ANNABEL FERNANDES — How did you start DJing?
CLARA DESHAYES — When I started going out a lot for Trax, I was 17 but looked like I was 14. I would go out by myself. I wasn’t drinking or anything, so I just put myself in a corner and observed. I didn’t realize I was actually learning. I was always looking at the hands of the DJ and trying to figure out what he was doing when he pushed a particular button.

ANNABEL FERNANDES — So you taught yourself before you got your own turntables.
CLARA DESHAYES — I never had a CD turntable. I’ve only ever had vinyl. I learned everything by watching, but I wanted to be more than a witness. As a teenager, I was into rock. I didn’t have any electronic music on vinyl, but some friends of mine lent me some so I could start mixing in my bedroom. Pedro heard about it and said, “We’re throwing a party, do you want to do the warm-up?” Before I could say anything, he said, “Okay, you’re on the flyer, and your name is Clara 3000.” They put the name as a joke. They would call me either “junior” or “intern” or “Clara 3000.”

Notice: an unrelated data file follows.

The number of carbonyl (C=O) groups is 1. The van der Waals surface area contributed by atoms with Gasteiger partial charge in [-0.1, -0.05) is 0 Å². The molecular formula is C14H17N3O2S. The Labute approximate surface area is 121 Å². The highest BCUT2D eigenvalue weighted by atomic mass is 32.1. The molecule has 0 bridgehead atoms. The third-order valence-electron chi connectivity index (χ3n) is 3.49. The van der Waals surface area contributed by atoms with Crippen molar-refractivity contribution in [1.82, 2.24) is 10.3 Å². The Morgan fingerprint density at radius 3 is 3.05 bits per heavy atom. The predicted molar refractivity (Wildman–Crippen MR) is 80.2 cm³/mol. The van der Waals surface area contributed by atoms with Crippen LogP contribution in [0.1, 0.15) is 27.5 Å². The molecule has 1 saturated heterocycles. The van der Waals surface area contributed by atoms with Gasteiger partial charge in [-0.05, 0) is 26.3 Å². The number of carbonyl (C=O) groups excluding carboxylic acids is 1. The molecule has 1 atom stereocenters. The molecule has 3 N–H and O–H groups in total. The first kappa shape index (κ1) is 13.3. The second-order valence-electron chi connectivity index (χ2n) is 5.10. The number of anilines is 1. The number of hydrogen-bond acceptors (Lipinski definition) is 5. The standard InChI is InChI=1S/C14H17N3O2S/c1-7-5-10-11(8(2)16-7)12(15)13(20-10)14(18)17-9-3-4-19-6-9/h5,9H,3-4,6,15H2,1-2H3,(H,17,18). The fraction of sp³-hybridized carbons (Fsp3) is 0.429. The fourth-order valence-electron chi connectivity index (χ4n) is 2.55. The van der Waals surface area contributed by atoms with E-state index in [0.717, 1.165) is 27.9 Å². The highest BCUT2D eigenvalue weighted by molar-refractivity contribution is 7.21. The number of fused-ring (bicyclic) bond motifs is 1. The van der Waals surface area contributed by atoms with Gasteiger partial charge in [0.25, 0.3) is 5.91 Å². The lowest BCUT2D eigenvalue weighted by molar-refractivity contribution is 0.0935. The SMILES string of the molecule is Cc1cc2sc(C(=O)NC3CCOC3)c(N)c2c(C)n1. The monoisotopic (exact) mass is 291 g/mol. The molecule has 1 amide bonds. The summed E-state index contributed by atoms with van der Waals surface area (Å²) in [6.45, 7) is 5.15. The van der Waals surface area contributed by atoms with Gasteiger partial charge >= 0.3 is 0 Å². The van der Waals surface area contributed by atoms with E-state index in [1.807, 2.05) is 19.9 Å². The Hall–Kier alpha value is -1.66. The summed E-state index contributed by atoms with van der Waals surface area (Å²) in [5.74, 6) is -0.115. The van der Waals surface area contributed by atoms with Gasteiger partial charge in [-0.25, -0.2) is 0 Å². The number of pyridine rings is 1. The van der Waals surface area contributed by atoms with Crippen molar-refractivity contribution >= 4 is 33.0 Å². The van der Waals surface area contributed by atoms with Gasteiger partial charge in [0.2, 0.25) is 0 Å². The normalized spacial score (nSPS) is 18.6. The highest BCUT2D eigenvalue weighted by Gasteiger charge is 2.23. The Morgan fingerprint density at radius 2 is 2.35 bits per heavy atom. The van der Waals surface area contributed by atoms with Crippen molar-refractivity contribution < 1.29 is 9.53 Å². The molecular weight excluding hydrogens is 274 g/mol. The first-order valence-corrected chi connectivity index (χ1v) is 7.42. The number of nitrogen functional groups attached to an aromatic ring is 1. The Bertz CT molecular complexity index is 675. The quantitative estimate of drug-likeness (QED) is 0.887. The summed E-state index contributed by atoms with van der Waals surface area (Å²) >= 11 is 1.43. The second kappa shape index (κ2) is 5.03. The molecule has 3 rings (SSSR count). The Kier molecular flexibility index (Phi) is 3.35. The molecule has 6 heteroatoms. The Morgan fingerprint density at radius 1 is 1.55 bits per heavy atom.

ANNABEL FERNANDES — Why “Clara 3000”?
CLARA DESHAYES — Because I was 20 years younger than everybody. So it was like “You are the future. You are 3000.”

ANNABEL FERNANDES — You are still the future. How old are you now?
CLARA DESHAYES — Twenty-five. It’s not a name I chose, you know, in a hip-hop way. I like it because it’s kind of shitty, actually, especially with the pressure of performing. Like, “Don’t take me so seriously.”

ANNABEL FERNANDES — How have you changed over the years, personally and musically?